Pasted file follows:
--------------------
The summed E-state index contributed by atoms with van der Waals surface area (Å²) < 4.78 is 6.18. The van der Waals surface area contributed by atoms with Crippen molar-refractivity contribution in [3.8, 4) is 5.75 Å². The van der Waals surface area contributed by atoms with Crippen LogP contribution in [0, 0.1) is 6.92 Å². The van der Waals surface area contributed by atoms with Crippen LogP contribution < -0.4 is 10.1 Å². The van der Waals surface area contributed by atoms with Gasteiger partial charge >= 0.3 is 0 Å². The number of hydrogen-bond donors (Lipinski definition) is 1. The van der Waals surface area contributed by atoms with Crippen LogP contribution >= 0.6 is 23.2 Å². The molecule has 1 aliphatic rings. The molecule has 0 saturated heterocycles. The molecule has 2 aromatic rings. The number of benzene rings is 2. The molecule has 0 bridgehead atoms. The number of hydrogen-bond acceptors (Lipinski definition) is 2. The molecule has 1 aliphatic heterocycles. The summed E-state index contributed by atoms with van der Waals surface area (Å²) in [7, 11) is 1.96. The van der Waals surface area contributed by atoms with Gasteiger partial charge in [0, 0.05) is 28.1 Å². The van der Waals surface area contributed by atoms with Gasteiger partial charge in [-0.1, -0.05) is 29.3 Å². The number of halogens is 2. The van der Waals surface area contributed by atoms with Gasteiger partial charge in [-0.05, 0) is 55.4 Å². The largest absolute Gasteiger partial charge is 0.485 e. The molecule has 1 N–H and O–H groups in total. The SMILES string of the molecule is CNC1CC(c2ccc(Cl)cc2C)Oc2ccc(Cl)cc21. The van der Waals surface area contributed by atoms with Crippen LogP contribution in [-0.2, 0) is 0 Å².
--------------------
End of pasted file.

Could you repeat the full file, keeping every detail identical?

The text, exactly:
The summed E-state index contributed by atoms with van der Waals surface area (Å²) < 4.78 is 6.18. The van der Waals surface area contributed by atoms with Crippen molar-refractivity contribution in [3.8, 4) is 5.75 Å². The van der Waals surface area contributed by atoms with Crippen LogP contribution in [0, 0.1) is 6.92 Å². The van der Waals surface area contributed by atoms with Crippen LogP contribution < -0.4 is 10.1 Å². The van der Waals surface area contributed by atoms with Gasteiger partial charge >= 0.3 is 0 Å². The number of hydrogen-bond donors (Lipinski definition) is 1. The van der Waals surface area contributed by atoms with Crippen LogP contribution >= 0.6 is 23.2 Å². The molecule has 1 aliphatic rings. The molecule has 0 saturated heterocycles. The molecule has 2 aromatic rings. The number of benzene rings is 2. The molecule has 0 bridgehead atoms. The number of hydrogen-bond acceptors (Lipinski definition) is 2. The molecule has 1 aliphatic heterocycles. The summed E-state index contributed by atoms with van der Waals surface area (Å²) in [7, 11) is 1.96. The van der Waals surface area contributed by atoms with Gasteiger partial charge in [0, 0.05) is 28.1 Å². The van der Waals surface area contributed by atoms with Gasteiger partial charge in [-0.1, -0.05) is 29.3 Å². The number of halogens is 2. The van der Waals surface area contributed by atoms with Gasteiger partial charge in [-0.05, 0) is 55.4 Å². The largest absolute Gasteiger partial charge is 0.485 e. The molecule has 1 N–H and O–H groups in total. The SMILES string of the molecule is CNC1CC(c2ccc(Cl)cc2C)Oc2ccc(Cl)cc21. The van der Waals surface area contributed by atoms with Crippen LogP contribution in [-0.2, 0) is 0 Å².